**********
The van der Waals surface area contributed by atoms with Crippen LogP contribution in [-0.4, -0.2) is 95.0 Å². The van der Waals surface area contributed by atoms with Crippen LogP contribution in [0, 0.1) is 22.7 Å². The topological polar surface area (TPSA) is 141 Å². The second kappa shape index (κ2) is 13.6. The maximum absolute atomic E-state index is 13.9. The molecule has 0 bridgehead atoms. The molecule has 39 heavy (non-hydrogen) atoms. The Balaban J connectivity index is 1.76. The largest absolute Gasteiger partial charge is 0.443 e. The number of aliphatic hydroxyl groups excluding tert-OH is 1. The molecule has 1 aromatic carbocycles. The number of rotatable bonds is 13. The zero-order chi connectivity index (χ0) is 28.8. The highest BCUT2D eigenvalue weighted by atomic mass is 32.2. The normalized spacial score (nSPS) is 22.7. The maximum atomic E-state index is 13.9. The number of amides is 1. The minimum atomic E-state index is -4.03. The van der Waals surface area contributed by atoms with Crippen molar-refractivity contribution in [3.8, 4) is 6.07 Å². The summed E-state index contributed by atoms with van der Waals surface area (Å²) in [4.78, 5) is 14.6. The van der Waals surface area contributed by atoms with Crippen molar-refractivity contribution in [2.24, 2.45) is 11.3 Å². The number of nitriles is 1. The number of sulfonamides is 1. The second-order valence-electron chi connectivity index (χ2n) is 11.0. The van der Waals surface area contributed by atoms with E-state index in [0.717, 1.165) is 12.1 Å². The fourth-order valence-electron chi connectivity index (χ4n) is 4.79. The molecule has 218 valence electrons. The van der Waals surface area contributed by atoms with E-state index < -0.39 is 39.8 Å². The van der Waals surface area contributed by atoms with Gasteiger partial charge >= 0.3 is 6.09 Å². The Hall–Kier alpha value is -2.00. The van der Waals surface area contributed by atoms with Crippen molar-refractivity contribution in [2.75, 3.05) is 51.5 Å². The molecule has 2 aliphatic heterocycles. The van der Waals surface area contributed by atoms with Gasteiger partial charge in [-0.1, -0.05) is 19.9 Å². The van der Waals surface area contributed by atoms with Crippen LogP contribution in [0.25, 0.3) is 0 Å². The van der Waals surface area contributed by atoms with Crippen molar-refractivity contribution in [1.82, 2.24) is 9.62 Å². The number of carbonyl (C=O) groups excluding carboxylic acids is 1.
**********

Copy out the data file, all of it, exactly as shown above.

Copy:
The van der Waals surface area contributed by atoms with Crippen LogP contribution in [-0.4, -0.2) is 95.0 Å². The van der Waals surface area contributed by atoms with Crippen LogP contribution in [0, 0.1) is 22.7 Å². The topological polar surface area (TPSA) is 141 Å². The second kappa shape index (κ2) is 13.6. The maximum absolute atomic E-state index is 13.9. The molecule has 0 bridgehead atoms. The molecule has 39 heavy (non-hydrogen) atoms. The Balaban J connectivity index is 1.76. The largest absolute Gasteiger partial charge is 0.443 e. The number of aliphatic hydroxyl groups excluding tert-OH is 1. The molecule has 1 aromatic carbocycles. The number of rotatable bonds is 13. The zero-order chi connectivity index (χ0) is 28.8. The highest BCUT2D eigenvalue weighted by atomic mass is 32.2. The normalized spacial score (nSPS) is 22.7. The maximum atomic E-state index is 13.9. The number of amides is 1. The minimum atomic E-state index is -4.03. The van der Waals surface area contributed by atoms with Crippen molar-refractivity contribution in [3.8, 4) is 6.07 Å². The summed E-state index contributed by atoms with van der Waals surface area (Å²) in [4.78, 5) is 14.6. The van der Waals surface area contributed by atoms with Crippen molar-refractivity contribution in [2.24, 2.45) is 11.3 Å². The number of nitriles is 1. The number of sulfonamides is 1. The second-order valence-electron chi connectivity index (χ2n) is 11.0. The van der Waals surface area contributed by atoms with E-state index in [0.717, 1.165) is 12.1 Å². The fourth-order valence-electron chi connectivity index (χ4n) is 4.79. The molecule has 218 valence electrons. The van der Waals surface area contributed by atoms with E-state index < -0.39 is 39.8 Å². The van der Waals surface area contributed by atoms with Gasteiger partial charge >= 0.3 is 6.09 Å². The Hall–Kier alpha value is -2.00. The van der Waals surface area contributed by atoms with Crippen molar-refractivity contribution in [2.75, 3.05) is 51.5 Å². The molecule has 2 aliphatic heterocycles. The van der Waals surface area contributed by atoms with Gasteiger partial charge in [-0.1, -0.05) is 19.9 Å². The van der Waals surface area contributed by atoms with Crippen LogP contribution in [0.25, 0.3) is 0 Å². The van der Waals surface area contributed by atoms with Crippen molar-refractivity contribution in [1.82, 2.24) is 9.62 Å². The number of carbonyl (C=O) groups excluding carboxylic acids is 1.